HIFF Review: ‘This Is Martin Bonner’

Oct. 12, 2013 | 0 Comments

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REVIEW BY BURL BURLINGAME / Special To The Star-Advertiser

In the Book of John, there is the line, “Jesus answered and said unto him, Verily, verily, I say unto thee, Except a man be born again, he cannot see the kingdom of God.”

This is one of many oblique references in the Bible to what theologians call the “invisible kingdom,” the notion that salvation comes from within, not from without. It’s also the heart of every 12-step program ever devised.

‘THIS IS MARTIN BONNER’

New American Filmmakers

Hawaii Premiere

Screens at 9:30 p.m. Saturday, Oct. 12, and 4:30 p.m. Tuesday, Oct. 15, at Regal Dole Cannery Stadium 18

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“This Is Martin Bonner” makes reference to the Invisible Kingdom, (and it would have been a more interesting, but perhaps more heavy-handed, title for the film). This lovely, elegiac film makes use of fundamental Christian belief, and of lonely men in their autumn years, and of second chances forced upon us, subjects not generally celebrated in Hollywood.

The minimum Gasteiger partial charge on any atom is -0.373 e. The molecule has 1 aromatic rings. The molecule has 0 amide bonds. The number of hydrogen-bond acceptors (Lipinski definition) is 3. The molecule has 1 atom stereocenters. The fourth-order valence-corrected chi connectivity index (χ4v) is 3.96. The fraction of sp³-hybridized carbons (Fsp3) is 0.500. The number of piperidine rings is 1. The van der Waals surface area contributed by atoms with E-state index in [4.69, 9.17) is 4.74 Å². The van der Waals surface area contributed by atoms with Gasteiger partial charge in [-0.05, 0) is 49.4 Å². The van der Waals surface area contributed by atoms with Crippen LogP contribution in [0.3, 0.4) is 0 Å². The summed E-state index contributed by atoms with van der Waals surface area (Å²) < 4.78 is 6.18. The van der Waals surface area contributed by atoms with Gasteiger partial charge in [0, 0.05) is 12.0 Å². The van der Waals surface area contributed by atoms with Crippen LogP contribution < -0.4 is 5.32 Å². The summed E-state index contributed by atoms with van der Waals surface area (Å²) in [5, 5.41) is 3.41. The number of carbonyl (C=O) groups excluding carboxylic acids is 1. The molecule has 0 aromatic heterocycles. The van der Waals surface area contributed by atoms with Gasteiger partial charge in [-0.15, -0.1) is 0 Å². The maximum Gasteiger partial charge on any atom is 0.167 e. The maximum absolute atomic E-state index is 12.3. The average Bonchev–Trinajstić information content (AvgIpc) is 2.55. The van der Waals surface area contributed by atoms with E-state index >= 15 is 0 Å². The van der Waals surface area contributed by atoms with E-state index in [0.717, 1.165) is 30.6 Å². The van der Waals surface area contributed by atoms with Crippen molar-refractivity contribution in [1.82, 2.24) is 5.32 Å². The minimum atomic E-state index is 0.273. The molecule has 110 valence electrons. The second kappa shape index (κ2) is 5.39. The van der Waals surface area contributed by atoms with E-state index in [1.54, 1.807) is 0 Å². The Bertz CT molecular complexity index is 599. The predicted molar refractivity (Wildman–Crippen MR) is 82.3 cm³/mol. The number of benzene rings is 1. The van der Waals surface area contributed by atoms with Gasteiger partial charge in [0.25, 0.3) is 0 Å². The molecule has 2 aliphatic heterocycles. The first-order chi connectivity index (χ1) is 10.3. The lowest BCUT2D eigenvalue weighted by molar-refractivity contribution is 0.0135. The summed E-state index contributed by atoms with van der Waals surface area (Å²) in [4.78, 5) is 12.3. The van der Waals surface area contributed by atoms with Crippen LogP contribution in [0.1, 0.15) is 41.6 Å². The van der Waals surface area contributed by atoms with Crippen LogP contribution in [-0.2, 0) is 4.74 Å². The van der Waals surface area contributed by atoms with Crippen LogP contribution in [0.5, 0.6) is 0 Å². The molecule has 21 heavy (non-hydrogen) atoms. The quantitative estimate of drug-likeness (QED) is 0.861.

Bonner is an Australian emigre, newly divorced, bankrupt, and fired from his job in a church because he got divorced. It’s not fair, but stuff like this happens to people all the time. He has a new job far away from his former life, helping ex-cons in Reno readjust to the outside world. He’s not a sad sack or a joke; he’s a decent guy making the best he can out of his situation. He’s dealing with it. It’s called life.

Based possibly on mutual need, he strikes a tenuous friendship with Travis, out after serving 12 years for a DUI manslaughter conviction. It has ruined his life, but like Martin, he’s going to gut it out. Travis is reentering his life after an enforced time out, and he doesn’t want to blow it.

It remind me a bit of Paddy Chayefsky’s “Marty,” in that this is a quiet film filled with restraint, pretty rare in an era of me-first emotionalism. It pulls back when most films would zoom in, and reminds us that there’s nothing quite as thrilling as our real lives. Simple human empathy and dignity are a rare commodity.
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